Examination Survey (NHANES) survey carried out in the United States, 16.9% of children and adolescents in the 2-19 age group in 2009-2010 were reported to be obese.7
Recent studies carried out in various parts of Turkey suggest that obesity is a growing medical problem that has come to affect school-age children. According to Karayagiz-Muslu et al's8 study, 17.8% of children aged 7-15 years in Aydin were obese and 13.3% of children aged 7-15 years were overweight. Savashan et al's9 study carried out in Ankara reported that 7.5% of children in the 6-11 age group were obese and 11.1% of children in the 6-11 age group were overweight. Obesity prevalence in Turkey was found to be 8.5% (boys 10.1%; girls 6.8%) in the 0-5 age group and 8.2% (boys 9.1%; girls 7.3%) in the 6-18 age group.10 Factors contributing to obesity risk include poor health behaviours, irregular and incorrect eating habits and a sedentary lifestyle. This is why it was thought that this group should be given priority in scope of school health nursing practices and adolescents with obesity risk were included in the study.
It is possible to control obesity in adolescents linked with malnutrition or irregular eating patterns and sedentary lifestyles with positive and effective interventions to lifestyle. Training on the subject plays a key role in initiating and sustaining healthy behaviour. Health training is also one of the most cost-effective and implementable ways of improving community health.11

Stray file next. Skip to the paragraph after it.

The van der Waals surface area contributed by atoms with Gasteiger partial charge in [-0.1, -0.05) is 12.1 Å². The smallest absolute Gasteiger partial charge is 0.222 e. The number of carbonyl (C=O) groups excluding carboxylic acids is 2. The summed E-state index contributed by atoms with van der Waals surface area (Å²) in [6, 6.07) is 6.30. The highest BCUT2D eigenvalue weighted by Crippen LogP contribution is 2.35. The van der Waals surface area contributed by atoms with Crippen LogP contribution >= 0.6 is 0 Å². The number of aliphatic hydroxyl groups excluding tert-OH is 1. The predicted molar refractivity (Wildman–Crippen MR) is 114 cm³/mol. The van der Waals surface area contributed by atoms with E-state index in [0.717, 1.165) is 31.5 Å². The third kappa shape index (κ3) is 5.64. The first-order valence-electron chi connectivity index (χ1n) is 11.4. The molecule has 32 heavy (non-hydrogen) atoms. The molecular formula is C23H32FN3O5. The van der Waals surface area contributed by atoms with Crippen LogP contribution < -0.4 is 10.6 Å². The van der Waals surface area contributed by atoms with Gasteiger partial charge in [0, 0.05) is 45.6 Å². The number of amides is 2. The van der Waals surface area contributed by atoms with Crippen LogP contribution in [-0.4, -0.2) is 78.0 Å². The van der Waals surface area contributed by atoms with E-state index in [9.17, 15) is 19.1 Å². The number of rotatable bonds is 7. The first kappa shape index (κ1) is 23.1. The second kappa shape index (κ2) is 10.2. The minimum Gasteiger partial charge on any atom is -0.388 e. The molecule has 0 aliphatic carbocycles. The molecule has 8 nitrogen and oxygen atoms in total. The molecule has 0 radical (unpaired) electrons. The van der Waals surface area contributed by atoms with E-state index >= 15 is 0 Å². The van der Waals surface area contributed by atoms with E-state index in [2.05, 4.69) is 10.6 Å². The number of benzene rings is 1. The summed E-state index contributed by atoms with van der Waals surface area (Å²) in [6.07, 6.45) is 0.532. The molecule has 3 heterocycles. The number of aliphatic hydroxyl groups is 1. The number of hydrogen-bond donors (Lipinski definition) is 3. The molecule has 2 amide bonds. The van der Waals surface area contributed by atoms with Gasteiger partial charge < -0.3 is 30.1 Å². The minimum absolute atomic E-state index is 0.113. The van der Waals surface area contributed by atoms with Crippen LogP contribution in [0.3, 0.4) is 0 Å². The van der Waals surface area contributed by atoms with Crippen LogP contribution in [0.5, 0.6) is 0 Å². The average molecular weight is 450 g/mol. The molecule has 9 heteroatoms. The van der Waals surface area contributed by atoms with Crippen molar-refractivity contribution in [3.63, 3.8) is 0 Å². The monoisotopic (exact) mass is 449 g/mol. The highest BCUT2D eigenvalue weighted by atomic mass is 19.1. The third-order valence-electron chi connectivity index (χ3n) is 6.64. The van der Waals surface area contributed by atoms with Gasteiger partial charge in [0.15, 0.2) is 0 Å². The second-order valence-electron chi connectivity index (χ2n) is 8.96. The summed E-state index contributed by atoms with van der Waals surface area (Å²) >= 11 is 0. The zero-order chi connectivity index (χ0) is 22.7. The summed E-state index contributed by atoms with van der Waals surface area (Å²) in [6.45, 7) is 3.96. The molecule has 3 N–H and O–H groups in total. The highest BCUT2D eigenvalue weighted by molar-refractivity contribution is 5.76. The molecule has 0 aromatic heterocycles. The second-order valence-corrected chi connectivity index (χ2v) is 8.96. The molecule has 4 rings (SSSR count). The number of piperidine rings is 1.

The health promotion model (HPM) developed by Nola J. Pender adopts the approach of improving well-being and developing health behaviour based on the social learning hypothesis. In this context, a school health nurse must ensure the provision of physical activity, prevent unhealthy eating habits and behaviour and help families gain awareness with a training based on the HPM that considers the age, physical condition and other accompanying medical problems of individuals.12,13
In Turkey, school nurses are only employed by (private) boarding schools or special needs schools. However, there are ongoing initiatives related to this issue. According to the Nursing Regulation enacted in April 2011, community health nurses have been made responsible for providing school health services. With this in mind, one of the many initiatives aimed at maintaining, sustaining and improving well-being in schools is to help students acquire healthy behaviours by providing health training.13,14
The current study was planned to determine the impact of health behaviour development training on healthy lifestyle behaviour amongst adolescents with obesity risk based on the HPM. It is thought that health behaviour development training can be effective and lasting in preventing obesity for students with obesity risk that were included in the study, and that behaviour change training for individuals can be more effective in childhood and adolescence.15